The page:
Business continuity seen as top-rated benefit of cloud
Hybrid cloud gives companies the 'best of both worlds,' says Charlene George, client solutions director at EMC Southern Africa, commenting on the results of the ITWeb/EMC 2015 Cloud Computing survey, which ran online from 27 July to 10 August 2015.
The survey results were more or less evenly split when it came to respondents selecting their company's current approach to cloud; 17% chose private cloud and 15% chose public cloud. Interestingly, 32% chose hybrid cloud (a combination of public and private cloud).
For mission-critical applications and the companies' core applications, private cloud gives total control over aspects such as high availability, business continuity and security. These are managed by the companies' own resources, says George.
"On the other hand, for less mission critical applications and non-core applications the public cloud can provide these applications at a lower cost than the company can provide them in a private cloud. Public cloud is also ideally suited for development and test applications and also for applications that are only used for a short period of time."
Just under half (46%) of respondents believe that their organisation's use of cloud will significantly improve their IT ability within the next two years. Only a very small percentage (4%) indicated it will not.
George comments on this finding: "The use of cloud allows a company to provide self service provisioning and other cloud functionality such as metering, charge back and dynamic scaling. This allows their IT ability to be more agile. Using self service provisioning a user can provision an environment quickly in the cloud without the need for long lead times while infrastructure is procured for each individual system or project. The quicker provisioning leads to quicker products to market which can lead to competitive advantage for organisations."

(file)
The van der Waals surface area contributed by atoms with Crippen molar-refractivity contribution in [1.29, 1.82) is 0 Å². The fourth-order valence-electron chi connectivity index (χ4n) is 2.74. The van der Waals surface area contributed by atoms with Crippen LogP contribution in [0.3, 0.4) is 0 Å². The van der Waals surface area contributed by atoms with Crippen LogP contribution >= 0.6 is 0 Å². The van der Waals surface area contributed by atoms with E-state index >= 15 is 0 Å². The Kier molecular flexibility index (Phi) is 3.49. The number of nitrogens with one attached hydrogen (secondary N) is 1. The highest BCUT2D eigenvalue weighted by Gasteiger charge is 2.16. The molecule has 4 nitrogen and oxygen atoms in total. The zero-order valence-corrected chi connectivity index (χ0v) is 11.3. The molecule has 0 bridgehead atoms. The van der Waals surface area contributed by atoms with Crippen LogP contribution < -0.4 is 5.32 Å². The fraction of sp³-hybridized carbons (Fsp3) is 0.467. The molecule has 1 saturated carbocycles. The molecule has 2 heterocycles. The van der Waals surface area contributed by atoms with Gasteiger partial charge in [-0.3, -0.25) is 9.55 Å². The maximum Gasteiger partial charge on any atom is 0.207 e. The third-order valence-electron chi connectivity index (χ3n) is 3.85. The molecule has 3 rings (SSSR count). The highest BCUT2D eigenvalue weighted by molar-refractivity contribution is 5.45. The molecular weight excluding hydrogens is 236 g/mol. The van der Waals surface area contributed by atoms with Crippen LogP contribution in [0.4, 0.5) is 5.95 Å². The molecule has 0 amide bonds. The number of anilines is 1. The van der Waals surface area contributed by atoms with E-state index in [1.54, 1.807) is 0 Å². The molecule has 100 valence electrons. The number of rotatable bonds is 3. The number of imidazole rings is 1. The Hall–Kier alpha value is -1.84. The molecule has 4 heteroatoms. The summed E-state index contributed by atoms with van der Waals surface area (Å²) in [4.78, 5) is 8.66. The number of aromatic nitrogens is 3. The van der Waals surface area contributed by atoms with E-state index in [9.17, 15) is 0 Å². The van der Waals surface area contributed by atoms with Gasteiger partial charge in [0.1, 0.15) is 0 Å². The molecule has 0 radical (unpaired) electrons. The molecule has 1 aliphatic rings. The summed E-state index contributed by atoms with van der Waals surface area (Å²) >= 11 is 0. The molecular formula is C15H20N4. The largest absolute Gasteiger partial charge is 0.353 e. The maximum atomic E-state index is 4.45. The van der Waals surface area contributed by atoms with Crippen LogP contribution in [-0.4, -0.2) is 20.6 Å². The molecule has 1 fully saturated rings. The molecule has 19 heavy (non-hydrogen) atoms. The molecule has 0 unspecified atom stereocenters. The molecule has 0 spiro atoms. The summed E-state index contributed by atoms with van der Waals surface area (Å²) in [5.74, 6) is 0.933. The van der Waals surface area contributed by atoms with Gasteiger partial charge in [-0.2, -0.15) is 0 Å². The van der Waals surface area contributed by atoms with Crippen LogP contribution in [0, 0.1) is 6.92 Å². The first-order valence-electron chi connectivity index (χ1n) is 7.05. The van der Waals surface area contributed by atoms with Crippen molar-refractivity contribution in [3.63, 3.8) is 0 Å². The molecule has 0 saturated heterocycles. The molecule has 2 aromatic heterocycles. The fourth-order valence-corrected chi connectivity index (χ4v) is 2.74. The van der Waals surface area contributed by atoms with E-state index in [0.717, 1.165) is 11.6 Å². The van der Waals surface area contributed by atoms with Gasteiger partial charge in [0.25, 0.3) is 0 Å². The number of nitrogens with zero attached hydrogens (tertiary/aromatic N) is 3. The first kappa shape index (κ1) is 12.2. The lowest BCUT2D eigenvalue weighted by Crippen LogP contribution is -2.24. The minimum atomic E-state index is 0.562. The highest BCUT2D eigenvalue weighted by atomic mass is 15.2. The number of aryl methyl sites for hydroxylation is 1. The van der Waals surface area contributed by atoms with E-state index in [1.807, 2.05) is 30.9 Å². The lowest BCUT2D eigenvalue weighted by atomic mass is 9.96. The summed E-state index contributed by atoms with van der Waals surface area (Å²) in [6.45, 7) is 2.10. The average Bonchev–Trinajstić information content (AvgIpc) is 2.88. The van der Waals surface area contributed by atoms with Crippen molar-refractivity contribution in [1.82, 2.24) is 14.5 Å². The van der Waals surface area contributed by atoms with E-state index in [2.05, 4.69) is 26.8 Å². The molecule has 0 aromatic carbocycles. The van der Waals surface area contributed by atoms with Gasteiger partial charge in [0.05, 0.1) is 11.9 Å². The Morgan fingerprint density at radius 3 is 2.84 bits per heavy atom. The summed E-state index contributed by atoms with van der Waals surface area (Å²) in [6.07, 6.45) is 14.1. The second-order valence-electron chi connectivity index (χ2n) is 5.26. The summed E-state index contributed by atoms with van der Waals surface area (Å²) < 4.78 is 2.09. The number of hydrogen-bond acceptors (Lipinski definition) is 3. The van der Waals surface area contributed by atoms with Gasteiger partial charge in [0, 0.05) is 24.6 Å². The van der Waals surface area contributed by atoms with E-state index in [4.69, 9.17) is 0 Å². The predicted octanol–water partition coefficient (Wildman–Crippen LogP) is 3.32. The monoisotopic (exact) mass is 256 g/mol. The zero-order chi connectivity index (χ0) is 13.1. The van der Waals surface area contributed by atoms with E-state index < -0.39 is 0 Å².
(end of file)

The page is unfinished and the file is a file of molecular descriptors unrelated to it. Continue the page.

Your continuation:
Business continuity emerged as the top-rated benefit of cloud by respondents (71%), second was cost saving at 67% and higher availability ranked third at 56%.
The direct benefits of features such as business continuity and higher availability are that in today's digital 'always on' world business users can use the company's applications at any time that suits them, they are not restricted by usual 'business hours', George says.
"This is a big advantage particularly to users who work globally across different time zones. Using business continuity in a hybrid cloud environment leads to the cost saving benefit of cloud. Maintaining a duplicate, unused infrastructure stack 'just in case' is often too expensive, but obtaining this from a public cloud vendor on the rare occasion it should be needed provides a much more cost-effective method for business continuity. The direct benefit of cost savings is that when a company is paying less to provide and maintain its systems in the cloud, more budget is left over for innovation," she adds.
Security was revealed as the largest inhibitor to cloud at 63%, integration came in second at 47%, and governance third at 44%.
According to George, security pitfalls in cloud can be avoided by ensuring that in a public cloud environment, the company is fully aware of its security needs and that the public cloud provider gives the required levels of security and adheres to any specific security legislation required by the country or industry within which the company operates.
"The cloud provider should be able to provide security certification to confirm their security. In fact, rather than being seen as an inhibitor to cloud, security should be seen as an enabler. Due to economies of scale, higher security can be provided by cloud providers (both private and public) than a business unit might be able to afford to provide for a siloed application/system," George concludes.